Al Green already had everything in place on his earlier 1972 album Let's Stay Together: his smooth singing "Lover Man" persona, Willie Mitchell in the producer's seat and a hot Memphis band featuring former MG's drummer Al Jackson Jr and guitarist "Teenie" Hodges. I'm Still In Love With You, released October 23, 1972,  is more of the same...just better.


The album kicks off with the Top 5 title track, and includes another Top 5 hit, "Look What You've Done For Me" which strikes me as a bit of a re-write of "Let's Stay Together" .


There's a future single here too. Hi Records waited five years before releasing "Love And Happiness" as a single. Not that it did much in the charts. I'm Still In Love With You also has cover songs by Kris Kristoffersen  ("For The Good Times") and Roy Orbison ("Pretty Woman") .The most recent release has two bonus cuts including "Up Above My Head". 


Is this the best Al Green album? The album hit the Top 5 on the Billboard album charts and ranks 285 on Rolling Stone's list of the 500 Greatest Albums. Robert Christgau called it "Easily the most consistent soft-soul LP of the year". But I'm still going with 1973's Call Me or 1974's Al Green Explores Your Mind.


Monday, October 22, 2012

40 Year Itch : My Ding A Ling Hits #1





Chuck Berry's right. It's a fourth grade song. Dumb and Silly. And yet, "My Ding A Ling" did something "Sweet Little Sixteen", "Maybelline" and "School Day" never did. "My Ding a Ling" is the only Chuck Berry single to hit #1. The song was originally recorded on 1968's From St Louie to Frisco  as "My Tambourine\" Two future members of Average White Band play on the single : Onnie McIntyre on guitar and Robbie McIntosh on drums.

Saturday, October 20, 2012

40 Year Itch: A Binder Full of Women


We just realized we didn't have enough great music here from the women of 1972 so we went to a number of women's groups and said: ‘Can you help us find folks,’ and they brought us whole binders full of women.



[Purchase]

Some women sing soft. Others sing hard. And then there are those who can do both. Though best known for the softer 1973 Top 40 hit "I Can't Stand The Rain", Ann Peebles could sing up a storm. Her 1972 Hi Records album Straight From The Heart is full of gritty vocals over smooth Willie Mitchell production. "Slipped, Tripped And Fell In Love" only made it to #42 on the R and B charts but the album scored an A- for its "pre-ideological feminist rage" from the dean of rock critics, Robert Christgau.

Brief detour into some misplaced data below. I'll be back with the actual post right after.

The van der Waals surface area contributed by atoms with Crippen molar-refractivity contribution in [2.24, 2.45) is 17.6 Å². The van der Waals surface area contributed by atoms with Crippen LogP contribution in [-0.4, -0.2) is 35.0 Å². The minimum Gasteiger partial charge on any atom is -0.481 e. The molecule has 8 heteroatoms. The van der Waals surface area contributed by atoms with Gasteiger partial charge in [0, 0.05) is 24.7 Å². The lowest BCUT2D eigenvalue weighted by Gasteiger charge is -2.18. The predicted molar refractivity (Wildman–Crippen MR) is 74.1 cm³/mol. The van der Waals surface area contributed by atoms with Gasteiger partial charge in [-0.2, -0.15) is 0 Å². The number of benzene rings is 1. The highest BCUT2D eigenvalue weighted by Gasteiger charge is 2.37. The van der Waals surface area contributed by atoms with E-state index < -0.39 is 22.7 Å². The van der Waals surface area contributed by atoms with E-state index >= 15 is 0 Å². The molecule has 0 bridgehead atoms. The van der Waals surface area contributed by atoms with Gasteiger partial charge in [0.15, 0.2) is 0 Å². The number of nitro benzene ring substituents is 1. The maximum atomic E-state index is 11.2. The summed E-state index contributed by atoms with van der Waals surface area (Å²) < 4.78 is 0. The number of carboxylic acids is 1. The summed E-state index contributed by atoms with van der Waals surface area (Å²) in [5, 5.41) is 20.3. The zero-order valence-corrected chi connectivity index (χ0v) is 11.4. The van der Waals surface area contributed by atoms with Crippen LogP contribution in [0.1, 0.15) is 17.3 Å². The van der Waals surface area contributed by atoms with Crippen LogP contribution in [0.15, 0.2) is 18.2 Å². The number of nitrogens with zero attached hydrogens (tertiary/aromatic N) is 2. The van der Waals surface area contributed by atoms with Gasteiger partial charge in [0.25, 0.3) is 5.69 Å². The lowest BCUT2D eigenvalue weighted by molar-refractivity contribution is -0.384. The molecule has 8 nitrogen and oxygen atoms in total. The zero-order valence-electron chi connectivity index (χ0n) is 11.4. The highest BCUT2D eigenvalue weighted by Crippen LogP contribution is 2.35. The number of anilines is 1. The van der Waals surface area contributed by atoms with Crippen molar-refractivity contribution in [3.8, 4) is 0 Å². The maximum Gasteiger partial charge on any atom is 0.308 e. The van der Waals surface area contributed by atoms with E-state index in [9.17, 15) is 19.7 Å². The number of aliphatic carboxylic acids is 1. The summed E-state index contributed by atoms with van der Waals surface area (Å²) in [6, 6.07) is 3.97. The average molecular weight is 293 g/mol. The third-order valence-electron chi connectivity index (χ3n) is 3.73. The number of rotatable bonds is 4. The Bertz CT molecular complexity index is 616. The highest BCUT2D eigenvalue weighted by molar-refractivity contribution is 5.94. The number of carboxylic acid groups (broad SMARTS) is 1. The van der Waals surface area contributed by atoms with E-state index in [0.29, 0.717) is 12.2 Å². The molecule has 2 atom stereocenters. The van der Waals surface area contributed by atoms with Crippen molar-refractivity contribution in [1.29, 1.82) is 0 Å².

[Purchase]

In October of 1972 Rita Coolidge released her third album,  the laid-back and charming This Lady's Not For Sale. The following year she married Kris Kristofferson who wrote the title track.In a move far more progressive than you'd ever expect,  Rita streams all of her albums on her website.









Nicknamed "the female preacher", Lyn Collins was part of the James Brown revue in 1972. The Godfather of Soul produced her album Think ( About It) with the JB's playing back up. The album features the oft sampled hit title track. We dig a little deeper for "Wheels of Life".







[Purchase]

Feel Good is gaining momentum as a cult fave but I found listening to the whole thing in one sitting a little tiresome. Tina sings in her full blown funky style all the way through. That's All. The. Way. Through. Check out "The Chopper"






[Purchase]

The "Queen of Swedish Hammond Folk Groove" (at least that's the title of one of her albums), Merit Hemmingson interprets old Swedish folk tunes by scatting them over jazzy arrangements featuring -what else?-a Hammond organ.

Friday, October 19, 2012

Going Over The Cutting Edge (1986)



Over  Mardi Gras weekend of 1986, MTV's "The Cutting Edge" came to New Orleans to videotape various musical acts for their Mardi Gras special which aired March 30th. Producers from IRS Records called college radio station WTUL to find someone who would work for free on the production crew. Since I was writing a fanzine ( The Now Zounds) to promote my band's tune "Jefferson Avenue", I agreed to help out. And that's how I wound up buddy-buddying with the modern hipsters of the musical world.